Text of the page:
large image

Trusted Reviews is supported by its audience. If you purchase through links on our site, we may earn a commission. Learn more.

Apple removes Sweatshop HD game from App Store

Apple has removed the satirical Sweatshop HD game from the App Store, an iPad game centred on the idea of running a sweatshop.

Sweatshop HD is created by UK developer Littleloud, who created to game in an attempt to make people think about how their clothes are made.

“Sweatshop challenges players to manage an off-shore clothing factory, producing the latest in cheap designer fashions for Britain’s highstreets,” says the Sweatshop page on Littleloud’s website.

However, Apple has now removed the game from the App Store, saying it felt “uncomfortable selling a game based around the theme of running a sweatshop.”

The game was released in November 2012, but has been pulled from Apple’s online store. A type of tower defence game, Sweatshop HD allows players to churn out clothing, shoes and caps for brands  like “CryMark”, but also provides the options to deny workers access to basic human rights.

If players opt to subject their workers to maltreatment by blocking fire escapes, hiring low-cost child labour and enforcing long working hours, then they will achieve the highest scores for each level.

Created in a partnership with Channel 4, the game was meant for educational purposes. Littleloud actually worked with British charity Labour Behind the Label to ensure factual accuracy and provides reminders that the game is based on real events after each of the 30 levels. As players progress through the game, increasing difficulty levels introduce a wider range of problems for the sweatshop workers, such as fires and the lack of toilets.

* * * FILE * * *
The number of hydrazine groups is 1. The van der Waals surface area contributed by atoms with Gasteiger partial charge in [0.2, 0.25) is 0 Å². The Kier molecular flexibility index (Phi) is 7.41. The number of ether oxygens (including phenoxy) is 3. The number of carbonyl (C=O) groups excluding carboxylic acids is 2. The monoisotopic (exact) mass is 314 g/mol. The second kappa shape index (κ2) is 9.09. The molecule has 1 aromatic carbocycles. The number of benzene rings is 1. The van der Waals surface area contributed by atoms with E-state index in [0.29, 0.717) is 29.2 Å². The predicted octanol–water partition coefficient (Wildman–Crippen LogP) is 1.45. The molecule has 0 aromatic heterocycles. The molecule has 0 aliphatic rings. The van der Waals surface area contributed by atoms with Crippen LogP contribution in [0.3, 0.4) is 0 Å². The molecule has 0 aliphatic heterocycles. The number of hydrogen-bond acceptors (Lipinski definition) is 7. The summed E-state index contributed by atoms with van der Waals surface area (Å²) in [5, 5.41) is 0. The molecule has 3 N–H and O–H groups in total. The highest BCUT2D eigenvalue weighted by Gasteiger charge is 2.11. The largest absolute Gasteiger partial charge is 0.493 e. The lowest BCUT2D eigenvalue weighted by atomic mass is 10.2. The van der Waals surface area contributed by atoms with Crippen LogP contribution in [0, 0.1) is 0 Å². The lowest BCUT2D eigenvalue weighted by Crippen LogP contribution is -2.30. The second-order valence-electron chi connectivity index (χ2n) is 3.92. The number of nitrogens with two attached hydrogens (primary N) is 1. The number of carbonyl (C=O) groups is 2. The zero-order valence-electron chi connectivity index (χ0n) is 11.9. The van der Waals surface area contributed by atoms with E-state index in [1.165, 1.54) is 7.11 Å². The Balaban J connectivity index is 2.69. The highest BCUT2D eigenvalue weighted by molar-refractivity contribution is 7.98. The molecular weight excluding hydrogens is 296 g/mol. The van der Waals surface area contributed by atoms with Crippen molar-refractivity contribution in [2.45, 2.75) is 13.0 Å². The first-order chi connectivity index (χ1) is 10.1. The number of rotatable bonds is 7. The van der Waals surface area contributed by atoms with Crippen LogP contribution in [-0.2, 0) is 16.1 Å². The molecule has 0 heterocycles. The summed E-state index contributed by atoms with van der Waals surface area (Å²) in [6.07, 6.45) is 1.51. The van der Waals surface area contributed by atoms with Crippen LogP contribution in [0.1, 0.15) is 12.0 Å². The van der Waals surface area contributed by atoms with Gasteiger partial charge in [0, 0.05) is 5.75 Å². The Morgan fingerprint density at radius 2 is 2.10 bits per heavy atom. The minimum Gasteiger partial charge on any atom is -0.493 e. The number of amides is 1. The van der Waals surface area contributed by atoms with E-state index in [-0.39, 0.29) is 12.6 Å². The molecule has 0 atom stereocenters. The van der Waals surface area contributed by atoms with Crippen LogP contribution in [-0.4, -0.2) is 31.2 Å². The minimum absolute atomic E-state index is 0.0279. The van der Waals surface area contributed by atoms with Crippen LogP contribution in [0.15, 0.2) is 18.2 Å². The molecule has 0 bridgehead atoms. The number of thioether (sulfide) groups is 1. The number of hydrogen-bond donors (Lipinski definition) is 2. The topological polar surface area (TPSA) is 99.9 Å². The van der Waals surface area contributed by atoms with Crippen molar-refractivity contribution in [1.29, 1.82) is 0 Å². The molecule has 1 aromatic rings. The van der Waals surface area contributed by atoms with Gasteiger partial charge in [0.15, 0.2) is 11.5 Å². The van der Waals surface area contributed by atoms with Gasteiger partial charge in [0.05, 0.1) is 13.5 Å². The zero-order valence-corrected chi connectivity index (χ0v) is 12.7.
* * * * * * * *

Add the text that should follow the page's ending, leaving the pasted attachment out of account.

The Massachusetts Institute of Technology (MIT) also voted Sweatshop HD one of its top 5 “Best Practice Serious Games” and are currently writing an academic essay on the game’s educational properties.

“Apple specifically cited references in the game to clothing factory managers ‘blocking fire escapes’, ‘increasing work hours for labour’, and issues around the child labour as reasons why the game was unsuitable for same,” said Littleloud’s head of games, Simon Parkin to Pocket Gamer.

“Littleloud amended the app to clarify that Sweatshop is a work of fiction and was created with the fact-checking input of charity Labour Behind the Label, and to emphasise that the game doesn’t force players to play in one way or another. Rather, Sweatshop is a sympathetic examination of the pressures that all participants in the sweatshop system endure.”

“Sadly, these clarifications and changes weren’t enough to see the game reinstated for sale.”

Do you think Apple is right to remove games like this? Are games like Sweatshop really considered an educational tool by players? Give us your opinions via the TrustedReviews Facebook and Twitter pages or the comments below.

Why trust our journalism?

Founded in 2004, Trusted Reviews exists to give our readers thorough, unbiased and independent advice on what to buy.

Today, we have millions of users a month from around the world, and assess more than 1,000 products a year.

author icon

Editorial independence

Editorial independence means being able to give an unbiased verdict about a product or company, with the avoidance of conflicts of interest. To ensure this is possible, every member of the editorial staff follows a clear code of conduct.

author icon

Professional conduct

We also expect our journalists to follow clear ethical standards in their work. Our staff members must strive for honesty and accuracy in everything they do. We follow the IPSO Editors’ code of practice to underpin these standards.